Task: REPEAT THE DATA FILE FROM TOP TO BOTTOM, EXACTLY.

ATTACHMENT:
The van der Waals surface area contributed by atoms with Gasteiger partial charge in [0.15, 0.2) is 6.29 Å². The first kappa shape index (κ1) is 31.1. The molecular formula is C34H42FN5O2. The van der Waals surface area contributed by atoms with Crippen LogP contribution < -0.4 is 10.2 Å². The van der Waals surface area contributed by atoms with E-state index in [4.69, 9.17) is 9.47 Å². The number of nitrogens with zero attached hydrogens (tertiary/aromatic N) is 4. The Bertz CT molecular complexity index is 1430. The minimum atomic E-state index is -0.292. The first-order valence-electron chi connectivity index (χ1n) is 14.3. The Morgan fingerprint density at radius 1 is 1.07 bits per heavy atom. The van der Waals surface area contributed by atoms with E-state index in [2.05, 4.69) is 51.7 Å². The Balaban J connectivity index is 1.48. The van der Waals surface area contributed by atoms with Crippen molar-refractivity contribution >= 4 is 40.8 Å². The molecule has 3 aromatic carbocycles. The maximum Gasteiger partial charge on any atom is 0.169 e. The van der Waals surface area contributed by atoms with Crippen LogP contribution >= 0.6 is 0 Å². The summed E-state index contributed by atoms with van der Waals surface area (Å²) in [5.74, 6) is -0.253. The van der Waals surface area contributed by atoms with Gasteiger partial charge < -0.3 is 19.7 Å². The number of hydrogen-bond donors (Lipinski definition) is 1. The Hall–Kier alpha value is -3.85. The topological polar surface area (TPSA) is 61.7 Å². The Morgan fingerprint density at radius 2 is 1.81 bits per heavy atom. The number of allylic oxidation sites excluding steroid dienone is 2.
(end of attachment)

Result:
The van der Waals surface area contributed by atoms with Gasteiger partial charge in [0.15, 0.2) is 6.29 Å². The first kappa shape index (κ1) is 31.1. The molecular formula is C34H42FN5O2. The van der Waals surface area contributed by atoms with Crippen LogP contribution < -0.4 is 10.2 Å². The van der Waals surface area contributed by atoms with E-state index in [4.69, 9.17) is 9.47 Å². The number of nitrogens with zero attached hydrogens (tertiary/aromatic N) is 4. The Bertz CT molecular complexity index is 1430. The minimum atomic E-state index is -0.292. The first-order valence-electron chi connectivity index (χ1n) is 14.3. The Morgan fingerprint density at radius 1 is 1.07 bits per heavy atom. The van der Waals surface area contributed by atoms with E-state index in [2.05, 4.69) is 51.7 Å². The Balaban J connectivity index is 1.48. The van der Waals surface area contributed by atoms with Crippen molar-refractivity contribution >= 4 is 40.8 Å². The molecule has 3 aromatic carbocycles. The maximum Gasteiger partial charge on any atom is 0.169 e. The van der Waals surface area contributed by atoms with Crippen LogP contribution >= 0.6 is 0 Å². The summed E-state index contributed by atoms with van der Waals surface area (Å²) in [5.74, 6) is -0.253. The van der Waals surface area contributed by atoms with Gasteiger partial charge < -0.3 is 19.7 Å². The number of hydrogen-bond donors (Lipinski definition) is 1. The Hall–Kier alpha value is -3.85. The topological polar surface area (TPSA) is 61.7 Å². The Morgan fingerprint density at radius 2 is 1.81 bits per heavy atom. The number of allylic oxidation sites excluding steroid dienone is 2.